SHADY car dealers sometimes “cut-and-shut”, welding together two badly damaged vehicles to create a new one that looks sound but is always at risk of falling apart. Chrysler was close to the scrapyard when America’s carmakers sought bankruptcy protection in the wake of the financial crisis. Fiat acquired an initial 20% stake in 2009 in a deal with the Obama administration and saved the company. Now the Italian carmaker is on course to take full control of Chrysler and merge the two firms into a global giant. But is their pairing an accident waiting to happen or a new model that will run smoothly for years?
Fiat was itself heading for the breaker’s yard in 2004, when Sergio Marchionne, a new boss, came in and turned it around. More recently the slump in Europe—where car sales are at a 17-year low—has led to big losses at Fiat. It would again be in serious trouble was it not for its stake in a newly profitable Chrysler, which it has increased in stages to 58.5%. Fiat’s hope of salvation is to get its hands on Chrysler’s cash to pay for a turnaround plan that will keep both companies running.
Much progress has been made on integrating the two carmakers’ manufacturing operations. The next challenge for Fiat (whose chairman, John Elkann, is also on the board of The Economist’s parent company) is to lift its Chrysler stake above 75%, at which point it will be able to use the American firm’s cash flow to finance itself. It has tried to exercise options over the remaining 41.5%, which a trade-union health-care trust, VEBA, acquired as part of the government’s bail-out plan. But the two sides are at odds over the price of the latest tranche, which will set a precedent for the rest. The case is being thrashed out in a Delaware court.
There is no doubt that Fiat will get its hands on the remainder of Chrysler, with a deal probably struck by the end of the year, reckons Philippe Houchois of UBS, a bank. VEBA needs to sell, either directly to Fiat or through an IPO, to raise money for the growing medical bills of retired car workers. What is unclear is the price: anywhere between Fiat’s valuation of $1.8 billion and the $4.3 billion that VEBA wants.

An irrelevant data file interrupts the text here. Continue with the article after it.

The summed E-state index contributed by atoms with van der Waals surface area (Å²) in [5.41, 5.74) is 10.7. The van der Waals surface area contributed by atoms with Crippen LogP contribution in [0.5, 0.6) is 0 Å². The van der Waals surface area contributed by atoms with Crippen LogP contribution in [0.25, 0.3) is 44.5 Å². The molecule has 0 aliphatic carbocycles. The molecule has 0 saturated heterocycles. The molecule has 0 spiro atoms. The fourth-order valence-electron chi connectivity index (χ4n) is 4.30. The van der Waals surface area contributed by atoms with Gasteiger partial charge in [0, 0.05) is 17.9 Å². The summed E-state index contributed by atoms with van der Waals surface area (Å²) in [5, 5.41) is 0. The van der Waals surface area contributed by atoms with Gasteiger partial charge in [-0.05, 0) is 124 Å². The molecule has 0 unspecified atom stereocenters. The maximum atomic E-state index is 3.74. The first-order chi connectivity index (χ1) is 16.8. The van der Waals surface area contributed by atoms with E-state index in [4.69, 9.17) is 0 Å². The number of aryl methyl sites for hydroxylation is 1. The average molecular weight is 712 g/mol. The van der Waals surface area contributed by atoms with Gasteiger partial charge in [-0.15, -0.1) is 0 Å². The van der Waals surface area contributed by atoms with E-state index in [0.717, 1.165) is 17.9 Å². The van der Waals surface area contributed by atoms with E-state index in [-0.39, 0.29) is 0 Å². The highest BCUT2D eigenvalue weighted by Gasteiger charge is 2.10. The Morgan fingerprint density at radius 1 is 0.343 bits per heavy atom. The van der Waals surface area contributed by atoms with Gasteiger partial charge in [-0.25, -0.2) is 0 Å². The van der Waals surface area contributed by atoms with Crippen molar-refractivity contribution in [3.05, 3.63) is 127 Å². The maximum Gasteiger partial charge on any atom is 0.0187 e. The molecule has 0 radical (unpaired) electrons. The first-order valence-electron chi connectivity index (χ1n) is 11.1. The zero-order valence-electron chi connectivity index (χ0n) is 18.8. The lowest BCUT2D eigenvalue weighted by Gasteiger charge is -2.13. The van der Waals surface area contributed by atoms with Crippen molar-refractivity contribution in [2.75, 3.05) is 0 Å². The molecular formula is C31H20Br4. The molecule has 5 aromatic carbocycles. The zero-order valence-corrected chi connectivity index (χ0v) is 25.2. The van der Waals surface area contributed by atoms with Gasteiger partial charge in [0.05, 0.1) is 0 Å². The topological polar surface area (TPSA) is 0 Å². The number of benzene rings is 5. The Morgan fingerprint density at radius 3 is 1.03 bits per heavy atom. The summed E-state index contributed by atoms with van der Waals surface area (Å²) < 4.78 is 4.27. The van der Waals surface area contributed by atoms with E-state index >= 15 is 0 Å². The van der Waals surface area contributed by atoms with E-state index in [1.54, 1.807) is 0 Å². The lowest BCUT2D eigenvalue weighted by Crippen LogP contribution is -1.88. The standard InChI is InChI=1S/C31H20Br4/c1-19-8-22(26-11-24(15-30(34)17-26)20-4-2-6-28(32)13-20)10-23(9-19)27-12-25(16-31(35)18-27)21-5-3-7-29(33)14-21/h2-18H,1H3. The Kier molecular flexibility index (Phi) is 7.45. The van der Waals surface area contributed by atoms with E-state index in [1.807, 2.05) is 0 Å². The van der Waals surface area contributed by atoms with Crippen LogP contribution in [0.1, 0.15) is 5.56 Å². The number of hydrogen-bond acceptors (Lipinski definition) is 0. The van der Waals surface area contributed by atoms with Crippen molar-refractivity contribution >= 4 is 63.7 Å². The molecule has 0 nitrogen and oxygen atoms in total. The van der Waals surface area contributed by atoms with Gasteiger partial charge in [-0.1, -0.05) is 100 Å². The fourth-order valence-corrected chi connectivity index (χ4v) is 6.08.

Chrysler’s cash—perhaps up to $12 billion—is vital to keep Fiat going. It has been forced to scrimp on new models. Mr. Marchionne worries that he is now “cutting bone”. His view is that to keep up with rivals such as GM, Toyota,
and Volkswagen, the merged Fiat-Chrysler must turn out 5.5m-6m vehicles a year, compared with 4.1m now (see chart), and sell more premium-priced cars. To achieve this will take time and a lot of money.
Will it work? Chrysler’s last association with a European carmaker, an ill-fated takeover by Daimler in 1998, ended nine years later when the exasperated Germans sold it to a private-equity firm. Daimler’s bosses belatedly realized that it made little sense pulling together a maker of technically complex luxury vehicles and a mass-market firm that churned out pickup trucks and SUVs. One of Mr. Marchionne’s first jobs on taking charge of Fiat was to end a troubled alliance with GM.
At first sight, there is not much overlap between Chrysler’s butch Dodge Ram pickup trucks and Jeeps and Fiat’s tiddly 500s and Puntos. But at least both firms are mass-market operations with similar cost structures, argues Philip Watkins of Citigroup, a bank. As Chrysler owes its existence to Mr. Marchionne, its managers have given him the benefit of the doubt as he has got stuck into turning the firm around. His informal management style—he likes to wander about in a jumper—has probably helped too.